TOUTLE, Wash. (KOIN) — Worlds collided Thursday at Mount St. Helens when Washington Gov. Jay Inslee was joined by Bill Nye “the Science Guy” to promote outdoor education and to encourage people to get the COVID-19 vaccination.
Inslee and Nye spent time at the Johnston Ridge Observatory, which has been closed to the public for more than a year due to the pandemic, where they listened to an informational outdoor presentation on the 1980 eruption of Mount St. Helens and met with US Forest Service members and staff with the Mount St. Helens Institute.
The governor promoted the concept of making outdoor school available to all Washington students, following a similar approach adopted in Oregon where fifth and sixth-grade students have the opportunity for immersive experiences in nature.
“We have done the first appropriation at my request last year, to appropriate millions of dollars to start this process, so we are starting this process as we speak,” Inslee said. “This is an issue of equity. A lot of kids get this experience because their parents can afford it or because their parents grew up in it. We want every child to have this. This ought to be a birthright for everybody in Washington state. So when we get to that point, it’s going to be a great day for equity as well as the environment.”
Inslee said outdoor and recreation experiences have the power to change the lives of young students, helping them become connected to nature, motived to understand science and better able to develop relationships with their teachers and classmates.
“Once a young child gets into nature — one day, one overnight — they’re bit forever and they understand it,” Inslee said. “And right now we need people who understand the power of climate change and we need people who understand public health and so having kids have an outdoor experience is really important.”
Inslee also spoke about Washington’s ongoing efforts to combat the coronavirus and addressed concerns about the delta variant.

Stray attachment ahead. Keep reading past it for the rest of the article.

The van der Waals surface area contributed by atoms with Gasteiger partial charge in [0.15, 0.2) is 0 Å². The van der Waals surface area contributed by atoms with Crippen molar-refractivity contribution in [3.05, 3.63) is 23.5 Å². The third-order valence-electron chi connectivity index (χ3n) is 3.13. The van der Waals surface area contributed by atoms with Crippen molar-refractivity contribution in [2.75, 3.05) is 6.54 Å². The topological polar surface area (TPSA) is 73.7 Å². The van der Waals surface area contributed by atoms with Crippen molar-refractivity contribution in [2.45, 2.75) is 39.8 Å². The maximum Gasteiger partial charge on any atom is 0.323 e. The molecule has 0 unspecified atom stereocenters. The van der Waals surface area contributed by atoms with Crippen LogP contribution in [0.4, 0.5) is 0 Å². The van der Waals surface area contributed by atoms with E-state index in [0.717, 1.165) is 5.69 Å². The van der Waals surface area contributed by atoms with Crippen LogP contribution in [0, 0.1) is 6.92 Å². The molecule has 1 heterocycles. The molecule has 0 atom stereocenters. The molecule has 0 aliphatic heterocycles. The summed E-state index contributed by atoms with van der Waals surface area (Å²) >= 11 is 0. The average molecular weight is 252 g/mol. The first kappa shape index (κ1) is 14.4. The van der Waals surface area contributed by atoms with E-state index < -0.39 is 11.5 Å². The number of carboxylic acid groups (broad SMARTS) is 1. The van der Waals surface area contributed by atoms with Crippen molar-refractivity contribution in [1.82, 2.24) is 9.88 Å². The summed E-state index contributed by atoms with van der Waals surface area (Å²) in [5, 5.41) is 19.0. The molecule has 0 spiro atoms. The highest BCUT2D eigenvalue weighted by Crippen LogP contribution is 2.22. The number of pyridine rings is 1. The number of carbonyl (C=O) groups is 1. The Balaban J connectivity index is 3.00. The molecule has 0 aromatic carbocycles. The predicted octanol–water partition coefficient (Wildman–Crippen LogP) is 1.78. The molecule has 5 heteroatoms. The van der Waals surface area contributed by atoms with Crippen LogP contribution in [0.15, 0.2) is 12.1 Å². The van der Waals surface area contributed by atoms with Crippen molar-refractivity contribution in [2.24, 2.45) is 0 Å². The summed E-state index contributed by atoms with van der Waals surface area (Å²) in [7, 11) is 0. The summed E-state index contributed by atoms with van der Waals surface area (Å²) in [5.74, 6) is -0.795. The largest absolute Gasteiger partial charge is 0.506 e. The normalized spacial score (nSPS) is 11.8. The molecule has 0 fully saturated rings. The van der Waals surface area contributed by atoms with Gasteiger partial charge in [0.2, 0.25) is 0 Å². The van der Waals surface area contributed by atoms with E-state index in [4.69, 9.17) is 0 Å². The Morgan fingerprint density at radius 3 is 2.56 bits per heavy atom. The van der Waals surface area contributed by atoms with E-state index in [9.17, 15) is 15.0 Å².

“Everybody who is not vaccinated, it does two things: it endangers everybody they love, their family members, the people that they care about, are endangered because they’re not vaccinated,” Inslee said. “And number two: we have to understand the science is clear, for the people who are not vaccinated, they’re kind of like bio-weapon laboratories because they allow the mutation of these viruses because they’re not vaccinated. We do not want to go back, we do not want to see more funerals, we do not want to lose more loved ones. So we are encouraging people to get vaccinated.”
The governor said the state’s lottery has been effective in getting un-vaccinated people interested in the shot.
“Get your vaccination in before the lottery and you’re eligible,” he said. “But you’re eligible for something more important and that is you can sleep at night knowing you’re not endangering the people you love and that’s something I think we all care about.”
Inslee expressed his worries about the delta variant, saying that thousands of Washington residents are “targets” for the variant because they have not been vaccinated.
“The delta variant is chasing them — those who do not have the vaccination today have a target on their backs. So we’re trying to help people get vaccinated, we’re trying to help them understand that the vaccinations are incredibly effective, a medical miracle, they’re very safe and we want to save lives,” he said.
Nye, a longtime household name in science education, reinforced the need for vaccinations. Nye explained that the current spread of the delta variant is a result of variations of the coronavirus mutating inside unvaccinated human hosts.
“As the saying goes, the delta variant will find you. If you’re not vaccinated, it will find you,” he said. “Cut it out everybody, get vaccinated. It’s not fair to not get vaccinated.”
Inslee and Nye both expressed their belief that shaping a society that respects science and public health starts with providing immersive outdoor experiences for young people.
“We want every child in the state of Washington to have access to outdoor education. When we have that, we’re gonna have a crop of conservationists who are going to rock the world of environmental law,” said Inslee.
“We’re all in this together: the delta variant, climate change, redistributing wealth so that everybody has a high quality of life. We are all in this together,” Nye said. “So let’s get out there and change the world!”